Why You Shouldn’t Worry About the Uncontrolled Reentry of Tiangong-1 – China’s Falling Space Station

Tiangong-1, China’s falling space station will make an uncontrolled re-entry on late Sunday, April 1, or early Monday, April 2. But, there’s no need to panic: the risk is quite low that people on Earth will be in danger. Since two-thirds of Earth’s surface is covered by water, any remaining debris that doesn’t burn up in the atmosphere has a high chance of falling into an ocean. In fact, in every few years, uncontrolled spacecraft of this size enter the Earth’s atmosphere. For example, the 5,900-kilogram (13,000 lb) NASA-operated orbital observatory Upper Atmosphere Research Satellite (UARS) decommissioned and re-entered Earth’s atmosphere on 24 September 2011. It ultimately impacted in a remote area of the Pacific Ocean, which is called Point Nemo. Some decommissioned spacecraft has returned so remotely that there was no visual evidence of their fall. So, the headlines of tabloid papers about Tiangong-1 crash are just sensational and click-bait.

There were uncontrolled reentries of even much larger spacecrafts in space exploration history. The biggest uncontrolled entry of a spacecraft was on February 1, 2003: the Space Shuttle Columbia disintegrated upon reentering Earth’s atmosphere, killing all seven crew members.

Tiangong-1

Tiangong-1 artist illustration
Artist’s illustration of China’s Tiangong-1 space station. Means literally “Heavenly Palace 1” in English, the 8.5-tonne spacecraft was China’s first prototype space station.
Launched on 29 September 2011, and its operational life cycle was predicted at two years. On 21 March 2016, after its lifespan extended by two years, the Space Engineering Office of China announced that they had disabled data service since the space station had operated two and half years longer than its intended two-year service plan. The officials went on to state that the telemetry link with Tiangong-1 had been lost. But, a couple of months later, amateur satellite trackers watching Tiangong-1 began to speculate that China’s space agency had lost control of the station.
Update: Tiangong-1 started reentry over the southern Pacific Ocean, northwest of Tahiti, on 2 April 2018 at 00:15 UTC and burned up in the atmosphere.

Tiangong-1 (literally: “Celestial Palace 1”) was China’s first prototype space station, serving as both a manned laboratory and an experimental testbed to demonstrate orbital rendezvous and docking capabilities. Launched unmanned aboard a Long March 2F/G rocket on 29 September 2011, it was the first operational component of the Tiangong program, which aims to place a larger, modular station into orbit by 2023. Tiangong-1 was initially projected to be deorbited in 2013, to be replaced over the following decade by the larger Tiangong-2 and Tiangong-3 modules, but China’s space agency had lost control of the station and as of March 31, 2018, it was still aloft, though in a decaying orbit. It is expected to make an uncontrolled reentry to Earth’s atmosphere between March 31 and April 2.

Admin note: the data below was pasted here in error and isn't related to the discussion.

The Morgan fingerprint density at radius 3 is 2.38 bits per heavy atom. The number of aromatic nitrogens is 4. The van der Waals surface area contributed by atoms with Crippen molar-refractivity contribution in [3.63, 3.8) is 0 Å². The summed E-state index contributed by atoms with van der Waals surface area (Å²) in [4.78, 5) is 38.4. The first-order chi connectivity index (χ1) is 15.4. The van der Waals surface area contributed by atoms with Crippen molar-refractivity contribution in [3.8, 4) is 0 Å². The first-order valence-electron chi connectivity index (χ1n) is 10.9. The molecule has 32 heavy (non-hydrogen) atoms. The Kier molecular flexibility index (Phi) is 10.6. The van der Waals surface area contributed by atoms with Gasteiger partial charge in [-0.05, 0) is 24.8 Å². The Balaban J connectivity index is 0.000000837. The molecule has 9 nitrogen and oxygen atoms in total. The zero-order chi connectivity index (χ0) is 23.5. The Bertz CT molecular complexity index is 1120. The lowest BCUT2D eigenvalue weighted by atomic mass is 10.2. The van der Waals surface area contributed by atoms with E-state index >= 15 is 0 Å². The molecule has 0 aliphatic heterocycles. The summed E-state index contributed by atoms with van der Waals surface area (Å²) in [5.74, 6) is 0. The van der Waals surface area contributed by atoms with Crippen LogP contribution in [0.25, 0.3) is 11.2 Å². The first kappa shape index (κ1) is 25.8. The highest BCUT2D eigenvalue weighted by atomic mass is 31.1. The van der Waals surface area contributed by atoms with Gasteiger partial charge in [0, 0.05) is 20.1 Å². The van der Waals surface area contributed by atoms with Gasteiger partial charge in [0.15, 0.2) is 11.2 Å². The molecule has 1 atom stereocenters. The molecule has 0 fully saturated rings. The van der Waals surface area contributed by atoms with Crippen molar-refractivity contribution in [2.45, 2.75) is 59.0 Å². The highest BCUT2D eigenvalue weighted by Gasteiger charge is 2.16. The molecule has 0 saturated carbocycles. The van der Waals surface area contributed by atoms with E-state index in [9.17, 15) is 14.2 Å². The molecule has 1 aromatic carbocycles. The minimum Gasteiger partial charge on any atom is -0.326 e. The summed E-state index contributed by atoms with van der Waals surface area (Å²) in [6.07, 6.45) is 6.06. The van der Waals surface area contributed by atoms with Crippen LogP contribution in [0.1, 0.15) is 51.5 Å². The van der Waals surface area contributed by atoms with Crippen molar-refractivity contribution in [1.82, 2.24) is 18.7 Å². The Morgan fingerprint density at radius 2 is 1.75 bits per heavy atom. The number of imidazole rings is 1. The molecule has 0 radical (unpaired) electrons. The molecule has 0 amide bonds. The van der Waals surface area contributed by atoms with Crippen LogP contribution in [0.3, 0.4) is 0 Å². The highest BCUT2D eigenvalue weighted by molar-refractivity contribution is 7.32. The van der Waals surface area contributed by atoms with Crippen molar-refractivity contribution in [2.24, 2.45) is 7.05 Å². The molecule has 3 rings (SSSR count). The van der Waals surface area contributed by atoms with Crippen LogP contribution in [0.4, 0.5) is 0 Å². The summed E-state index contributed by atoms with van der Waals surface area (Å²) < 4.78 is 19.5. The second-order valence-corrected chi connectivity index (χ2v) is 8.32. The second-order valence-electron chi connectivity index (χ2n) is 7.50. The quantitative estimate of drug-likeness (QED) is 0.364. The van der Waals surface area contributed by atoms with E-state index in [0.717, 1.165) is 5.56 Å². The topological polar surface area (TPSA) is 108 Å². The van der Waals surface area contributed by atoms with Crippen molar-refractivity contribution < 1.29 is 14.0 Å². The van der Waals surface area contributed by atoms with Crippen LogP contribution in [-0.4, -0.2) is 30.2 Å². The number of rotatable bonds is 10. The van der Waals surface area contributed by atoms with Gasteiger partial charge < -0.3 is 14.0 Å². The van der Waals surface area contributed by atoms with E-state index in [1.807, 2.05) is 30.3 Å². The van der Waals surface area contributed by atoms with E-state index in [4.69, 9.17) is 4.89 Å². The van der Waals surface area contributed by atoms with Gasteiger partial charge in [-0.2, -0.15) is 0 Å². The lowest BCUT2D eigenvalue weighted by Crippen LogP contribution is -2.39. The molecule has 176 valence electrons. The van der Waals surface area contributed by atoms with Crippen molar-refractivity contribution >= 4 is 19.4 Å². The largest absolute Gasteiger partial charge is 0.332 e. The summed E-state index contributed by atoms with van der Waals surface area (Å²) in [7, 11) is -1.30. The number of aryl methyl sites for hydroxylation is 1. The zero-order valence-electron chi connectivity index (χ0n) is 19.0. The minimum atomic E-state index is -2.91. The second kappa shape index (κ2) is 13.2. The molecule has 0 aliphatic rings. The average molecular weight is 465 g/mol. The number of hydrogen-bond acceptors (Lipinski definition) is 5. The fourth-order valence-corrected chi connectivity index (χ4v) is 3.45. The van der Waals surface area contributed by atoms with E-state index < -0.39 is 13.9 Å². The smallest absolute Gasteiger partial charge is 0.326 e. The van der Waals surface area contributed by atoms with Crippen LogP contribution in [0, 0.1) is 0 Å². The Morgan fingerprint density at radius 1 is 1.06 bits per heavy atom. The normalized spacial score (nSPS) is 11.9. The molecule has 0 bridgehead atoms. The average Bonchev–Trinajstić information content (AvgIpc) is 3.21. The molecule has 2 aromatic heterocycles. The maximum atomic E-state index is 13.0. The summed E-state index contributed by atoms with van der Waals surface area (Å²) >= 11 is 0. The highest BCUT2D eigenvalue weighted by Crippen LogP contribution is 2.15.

The time for uncontrolled descent of Tiangong-1’s still remains highly uncertain, according to SPACE.com. It is strongly related to how quiet or active the sun has been. If the sun is active, its energy pushes more strongly against Earth’s atmosphere. The atmosphere then balloons and becomes denser at higher altitudes. The density of the atmosphere affects the drag (the denser the atmosphere, the stronger the drag) against Tiangong-1’s orbital speed. As Tiangong-1 loses energy due to drag, it falls towards Earth.

Update: Tiangong-1 burned up in Earth’s atmosphere

Tiangong-1 broke apart and burned up in Earth’s atmosphere over the southern Pacific Ocean at about 8:16 p.m. EDT on April 1 (00:16 a.m. April 2 GMT).

Top 10 Biggest Uncontrolled Reentries

Large Spacecraft Reentries
There were uncontrolled reentries of even much larger spacecraft than Tiangong-1 in space exploration history. The biggest uncontrolled entry of a spacecraft was on February 1, 2003: the Space Shuttle Columbia disintegrated upon re-entering Earth’s atmosphere, killing all seven crew members.

Spacecraft :: Reentry mass – tonnes :: Date :: Location

  1. Apollo BP-13/Saturn SA-6 :: 16.2 :: June 1, 1964 :: Pacific Ocean
  2. Almaz-1 space station (Salyut-2) :: 16.3 :: May 28, 1973 :: Pacific Ocean, near Fiji
  3. Apollo BP-15/Saturn SA-7 :: 16.4 :: September 22, 1964
  4. N-6 No. 1 satellite (Proton-4) :: 17.0 :: July 24, 1964 :: Unknown
  5. Saturn SA-5 rocket/Jupiter nosecone :: 17.2 :: April 30, 1966 :: Brazil
  6. DOS 3 space station (Kosmos-557) :: 18.5 :: May 22, 1973 :: Indian Ocean
  7. DOS 6 space station/TKS-M module (Salyut-7/Kosmos-1686) :: 39.0? :: February 7, 1991 :: Argentina
  8. Saturn S-II-13 (Skylab rocket) :: 45.1 :: January 11, 1975 :: Atlantic Ocean (west of Madeira)
  9. Skylab space station :: 75.7 :: July 11, 1979 :: Australia
  10. OV-102 Columbia (STS-107) :: 106.4 :: February 1, 2003 :: Texas/Louisiana

Sources

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